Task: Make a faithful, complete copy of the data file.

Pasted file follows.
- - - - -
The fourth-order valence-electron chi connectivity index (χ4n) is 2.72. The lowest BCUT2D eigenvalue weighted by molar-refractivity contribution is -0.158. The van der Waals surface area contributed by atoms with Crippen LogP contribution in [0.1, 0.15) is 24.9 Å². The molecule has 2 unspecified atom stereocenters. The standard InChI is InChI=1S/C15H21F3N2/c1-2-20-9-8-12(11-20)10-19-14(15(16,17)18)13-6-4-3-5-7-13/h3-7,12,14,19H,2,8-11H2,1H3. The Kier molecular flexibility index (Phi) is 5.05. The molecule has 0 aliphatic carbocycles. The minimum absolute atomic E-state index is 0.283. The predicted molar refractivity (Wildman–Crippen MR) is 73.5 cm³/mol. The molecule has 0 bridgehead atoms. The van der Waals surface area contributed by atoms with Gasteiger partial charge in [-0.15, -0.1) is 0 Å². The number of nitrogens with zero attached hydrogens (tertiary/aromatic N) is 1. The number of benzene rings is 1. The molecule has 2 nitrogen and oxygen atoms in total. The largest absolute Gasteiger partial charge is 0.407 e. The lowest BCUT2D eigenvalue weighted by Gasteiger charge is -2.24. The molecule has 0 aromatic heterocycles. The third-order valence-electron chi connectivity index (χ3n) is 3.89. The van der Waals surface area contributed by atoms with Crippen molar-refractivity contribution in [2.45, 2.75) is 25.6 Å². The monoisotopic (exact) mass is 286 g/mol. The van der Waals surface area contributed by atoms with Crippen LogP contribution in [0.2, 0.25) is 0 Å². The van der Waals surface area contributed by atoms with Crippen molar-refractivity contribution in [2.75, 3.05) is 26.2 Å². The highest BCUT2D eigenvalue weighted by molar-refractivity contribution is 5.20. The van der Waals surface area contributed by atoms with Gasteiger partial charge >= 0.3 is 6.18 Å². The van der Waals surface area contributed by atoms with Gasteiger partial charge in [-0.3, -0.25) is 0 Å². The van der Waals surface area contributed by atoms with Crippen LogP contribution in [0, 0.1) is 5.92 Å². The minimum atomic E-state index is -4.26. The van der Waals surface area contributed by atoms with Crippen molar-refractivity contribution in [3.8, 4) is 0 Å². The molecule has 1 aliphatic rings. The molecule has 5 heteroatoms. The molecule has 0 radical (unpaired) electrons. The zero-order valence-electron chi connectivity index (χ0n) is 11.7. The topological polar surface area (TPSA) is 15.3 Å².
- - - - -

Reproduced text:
The fourth-order valence-electron chi connectivity index (χ4n) is 2.72. The lowest BCUT2D eigenvalue weighted by molar-refractivity contribution is -0.158. The van der Waals surface area contributed by atoms with Crippen LogP contribution in [0.1, 0.15) is 24.9 Å². The molecule has 2 unspecified atom stereocenters. The standard InChI is InChI=1S/C15H21F3N2/c1-2-20-9-8-12(11-20)10-19-14(15(16,17)18)13-6-4-3-5-7-13/h3-7,12,14,19H,2,8-11H2,1H3. The Kier molecular flexibility index (Phi) is 5.05. The molecule has 0 aliphatic carbocycles. The minimum absolute atomic E-state index is 0.283. The predicted molar refractivity (Wildman–Crippen MR) is 73.5 cm³/mol. The molecule has 0 bridgehead atoms. The van der Waals surface area contributed by atoms with Gasteiger partial charge in [-0.15, -0.1) is 0 Å². The number of nitrogens with zero attached hydrogens (tertiary/aromatic N) is 1. The number of benzene rings is 1. The molecule has 2 nitrogen and oxygen atoms in total. The largest absolute Gasteiger partial charge is 0.407 e. The lowest BCUT2D eigenvalue weighted by Gasteiger charge is -2.24. The molecule has 0 aromatic heterocycles. The third-order valence-electron chi connectivity index (χ3n) is 3.89. The van der Waals surface area contributed by atoms with Crippen molar-refractivity contribution in [2.45, 2.75) is 25.6 Å². The monoisotopic (exact) mass is 286 g/mol. The van der Waals surface area contributed by atoms with Crippen LogP contribution in [0.2, 0.25) is 0 Å². The van der Waals surface area contributed by atoms with Crippen molar-refractivity contribution in [2.75, 3.05) is 26.2 Å². The highest BCUT2D eigenvalue weighted by molar-refractivity contribution is 5.20. The van der Waals surface area contributed by atoms with Gasteiger partial charge >= 0.3 is 6.18 Å². The van der Waals surface area contributed by atoms with Gasteiger partial charge in [-0.3, -0.25) is 0 Å². The van der Waals surface area contributed by atoms with Crippen LogP contribution in [0, 0.1) is 5.92 Å². The minimum atomic E-state index is -4.26. The van der Waals surface area contributed by atoms with Crippen molar-refractivity contribution in [3.8, 4) is 0 Å². The molecule has 1 aliphatic rings. The molecule has 5 heteroatoms. The molecule has 0 radical (unpaired) electrons. The zero-order valence-electron chi connectivity index (χ0n) is 11.7. The topological polar surface area (TPSA) is 15.3 Å².